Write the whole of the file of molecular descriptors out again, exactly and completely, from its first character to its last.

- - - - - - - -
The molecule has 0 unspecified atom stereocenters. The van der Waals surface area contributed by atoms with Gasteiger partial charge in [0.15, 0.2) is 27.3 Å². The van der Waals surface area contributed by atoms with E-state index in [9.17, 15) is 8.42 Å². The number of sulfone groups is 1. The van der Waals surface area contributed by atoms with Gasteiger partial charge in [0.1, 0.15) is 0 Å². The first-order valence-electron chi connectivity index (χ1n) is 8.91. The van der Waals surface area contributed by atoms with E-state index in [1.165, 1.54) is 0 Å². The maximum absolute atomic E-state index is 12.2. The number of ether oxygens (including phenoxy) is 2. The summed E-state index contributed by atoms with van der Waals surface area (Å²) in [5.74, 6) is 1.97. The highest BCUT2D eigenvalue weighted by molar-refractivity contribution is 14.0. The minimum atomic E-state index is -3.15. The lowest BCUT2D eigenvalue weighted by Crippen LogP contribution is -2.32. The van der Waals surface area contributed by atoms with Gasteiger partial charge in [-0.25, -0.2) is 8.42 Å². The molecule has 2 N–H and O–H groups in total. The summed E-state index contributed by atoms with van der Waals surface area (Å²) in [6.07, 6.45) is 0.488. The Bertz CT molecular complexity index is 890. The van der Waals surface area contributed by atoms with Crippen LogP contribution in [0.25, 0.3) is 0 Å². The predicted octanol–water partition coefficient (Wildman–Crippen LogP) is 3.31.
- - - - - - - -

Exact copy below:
The molecule has 0 unspecified atom stereocenters. The van der Waals surface area contributed by atoms with Gasteiger partial charge in [0.15, 0.2) is 27.3 Å². The van der Waals surface area contributed by atoms with E-state index in [9.17, 15) is 8.42 Å². The number of sulfone groups is 1. The van der Waals surface area contributed by atoms with Gasteiger partial charge in [0.1, 0.15) is 0 Å². The first-order valence-electron chi connectivity index (χ1n) is 8.91. The van der Waals surface area contributed by atoms with E-state index in [1.165, 1.54) is 0 Å². The maximum absolute atomic E-state index is 12.2. The number of ether oxygens (including phenoxy) is 2. The summed E-state index contributed by atoms with van der Waals surface area (Å²) in [5.74, 6) is 1.97. The highest BCUT2D eigenvalue weighted by molar-refractivity contribution is 14.0. The minimum atomic E-state index is -3.15. The lowest BCUT2D eigenvalue weighted by Crippen LogP contribution is -2.32. The van der Waals surface area contributed by atoms with Gasteiger partial charge in [-0.25, -0.2) is 8.42 Å². The molecule has 2 N–H and O–H groups in total. The summed E-state index contributed by atoms with van der Waals surface area (Å²) in [6.07, 6.45) is 0.488. The Bertz CT molecular complexity index is 890. The van der Waals surface area contributed by atoms with Crippen LogP contribution in [0.25, 0.3) is 0 Å². The predicted octanol–water partition coefficient (Wildman–Crippen LogP) is 3.31.